Generally speaking, that index ranges from 1.5 to 1.74 and even above for any type of eyewear. A standard plastic is about 1.5, and glass is about 1.51. High-index options start at 1.53, though at this point, the difference to regular eyewear is minute. The higher that number, the thinner the lens will be even with the strongest types of prescriptions.

And that is the basic difference between 1.67 and 1.74 high index lenses: the latter is simply thinner, and lighter, than the former. Lenses with a refraction index of 1.7 or higher are at least 50 percent thinner than those with a regular index.

When Should You Go For 1.67 High Index Lenses?

With a basic definition of the difference between both options out of the way, it’s time to more closely look into the reasons you should choose one or the other. Let’s start with 1.67 high index lenses, a common choice in a number of scenarios.

Choose a 1.67 refraction level if your prescription is still at medium level, but rising. Typically, that means a prescription between -6.00 and -8.00 diopters. At this level, you will begin to think about thickness as you evaluate your next pair of glasses. High index options become a relevant consideration.

But you don’t need the highest index quite yet. Choosing it would mean spending considerable money, while the return is not necessarily there. 1.67 refraction index glasses offer a great mix of price, durability, and convenience for your needs at this level.

This option might, for example, appeal to a middle-aged female who wants to dress professionally in an executive-level job. Regular plastic glasses might no longer serve her needs well, because they are becoming thick, heavy, and uncomfortable. High index glasses at the 1.67, on the other hand, offer just the right amount of durability, thinness and light weight without breaking the bank.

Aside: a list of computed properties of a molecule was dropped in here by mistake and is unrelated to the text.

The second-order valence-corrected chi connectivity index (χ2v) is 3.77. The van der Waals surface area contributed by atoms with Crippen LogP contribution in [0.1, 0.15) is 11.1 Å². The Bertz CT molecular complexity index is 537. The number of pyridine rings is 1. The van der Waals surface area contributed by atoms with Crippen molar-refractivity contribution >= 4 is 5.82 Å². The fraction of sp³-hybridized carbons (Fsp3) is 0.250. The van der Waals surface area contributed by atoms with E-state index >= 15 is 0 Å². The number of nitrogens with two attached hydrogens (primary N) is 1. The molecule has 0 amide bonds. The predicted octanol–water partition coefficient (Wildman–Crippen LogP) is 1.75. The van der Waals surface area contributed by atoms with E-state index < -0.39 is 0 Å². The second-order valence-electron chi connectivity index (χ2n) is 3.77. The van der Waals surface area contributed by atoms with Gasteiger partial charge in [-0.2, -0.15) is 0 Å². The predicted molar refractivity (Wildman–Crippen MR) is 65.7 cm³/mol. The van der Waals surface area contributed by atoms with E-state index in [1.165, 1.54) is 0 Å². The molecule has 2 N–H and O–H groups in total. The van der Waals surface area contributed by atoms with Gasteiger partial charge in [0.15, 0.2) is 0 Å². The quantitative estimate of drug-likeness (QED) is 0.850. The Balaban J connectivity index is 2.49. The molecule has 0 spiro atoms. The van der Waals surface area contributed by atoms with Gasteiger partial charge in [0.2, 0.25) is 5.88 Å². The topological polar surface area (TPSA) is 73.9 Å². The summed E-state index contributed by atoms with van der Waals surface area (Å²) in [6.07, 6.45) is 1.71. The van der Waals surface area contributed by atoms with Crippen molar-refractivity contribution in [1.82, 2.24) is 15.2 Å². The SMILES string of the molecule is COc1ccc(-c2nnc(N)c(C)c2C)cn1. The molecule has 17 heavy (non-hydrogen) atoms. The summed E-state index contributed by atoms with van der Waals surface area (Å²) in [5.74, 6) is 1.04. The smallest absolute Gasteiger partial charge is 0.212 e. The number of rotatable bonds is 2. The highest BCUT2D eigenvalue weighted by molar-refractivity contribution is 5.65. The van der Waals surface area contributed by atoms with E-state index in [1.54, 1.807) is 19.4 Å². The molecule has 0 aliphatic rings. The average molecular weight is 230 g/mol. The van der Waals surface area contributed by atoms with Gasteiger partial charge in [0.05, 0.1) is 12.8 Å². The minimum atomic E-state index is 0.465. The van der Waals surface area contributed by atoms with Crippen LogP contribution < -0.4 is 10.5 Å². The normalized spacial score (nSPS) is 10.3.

When are 1.74 High Index Lenses a Better Choice?

Of course, you might find that 1.67 index glasses no longer work well for you. They are significantly than plastic or regular glass options, but will use their utility at some point. When that happens, it’s time to look at other alternatives that can do a better job while maintaining both fashion and function utility.

Most eye care professionals will recommend looking at this option when your diopter level goes beyond -8.00. Now, high index glasses with lower refraction abilities might no longer do the trick. Instead, you might once again begin to suffer from a lack of comfort, distortion around the edges of your lens, or glasses that just do not look the part anymore.

This is where the more relevant 1.74 refraction index enters the equation. For high index lenses, it’s the highest you can go. In other words, you absolutely minimize the problems you might experience with weight or thickness in the process. Instead, you get a pair of glasses optimized for strong prescriptions.